What are priority research questions for the UK food system?

Monday, September 2, 2013 - 11:45

The Global Food Security Programme, working with Cambridge University, recently completed a project to identify priority research questions for the UK food system. The full results are published online in the journal Food Security.

In a blog post on the Global Food Security Programme website, John Ingram explains the process they went through to establish these research priorities, and summarises the outcomes.

John explains that whilst it is important to research questions about food production, we must not forget to look at the whole 'food chain' and 'food system', "especially when an adaptation, such as introducing a novel food processing technology, has consequences for other food security elements."

Examples of the research questions that came out of this project are:

  • How can primary food production be sustainably intensified whilst maintaining or enhancing the nutritional value of those food items?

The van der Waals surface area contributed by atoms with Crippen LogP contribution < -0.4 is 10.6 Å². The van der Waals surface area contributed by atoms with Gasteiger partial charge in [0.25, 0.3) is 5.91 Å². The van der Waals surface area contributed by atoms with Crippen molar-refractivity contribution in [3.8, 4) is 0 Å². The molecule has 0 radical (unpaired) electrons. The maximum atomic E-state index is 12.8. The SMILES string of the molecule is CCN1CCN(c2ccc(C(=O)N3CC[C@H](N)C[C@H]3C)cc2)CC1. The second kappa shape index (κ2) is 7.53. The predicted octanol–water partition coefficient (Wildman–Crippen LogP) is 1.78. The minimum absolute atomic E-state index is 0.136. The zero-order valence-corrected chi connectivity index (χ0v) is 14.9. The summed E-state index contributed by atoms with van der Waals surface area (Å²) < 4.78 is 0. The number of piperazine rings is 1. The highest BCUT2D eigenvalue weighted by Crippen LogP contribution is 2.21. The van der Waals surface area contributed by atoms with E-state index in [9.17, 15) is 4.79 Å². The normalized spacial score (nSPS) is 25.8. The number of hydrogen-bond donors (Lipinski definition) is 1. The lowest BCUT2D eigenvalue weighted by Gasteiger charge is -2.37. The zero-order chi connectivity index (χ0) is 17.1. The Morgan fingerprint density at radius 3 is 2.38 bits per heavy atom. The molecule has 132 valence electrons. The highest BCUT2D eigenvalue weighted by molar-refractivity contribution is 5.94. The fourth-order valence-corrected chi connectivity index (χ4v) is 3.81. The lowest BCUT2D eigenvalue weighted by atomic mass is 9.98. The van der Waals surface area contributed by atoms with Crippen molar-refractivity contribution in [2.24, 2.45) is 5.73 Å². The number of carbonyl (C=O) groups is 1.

• How can the fat, sugar, preservative and salt content of foods be reduced while ensuring that palatability is maintained, waste is minimised, and food remains safe and does not spoil?
  • Which intervention (or combination of interventions) would be most effective in achieving changes in consumption decisions and which types of intervention (e.g. awareness raising campaigns, choice editing, education, legislation or regulatory) are most appropriate for specific contexts and decisions?
  • Under which circumstances are the various channels for using food waste (including anaerobic digestion, feeding it to animals, composting, land-spreading etc.) socially, environmentally and economically preferable?

Read John's blog article about this here.

The full results from the project are available in the journal Food Security.

Photo of supermarket checkout from Wikimedia Commons by Velela.

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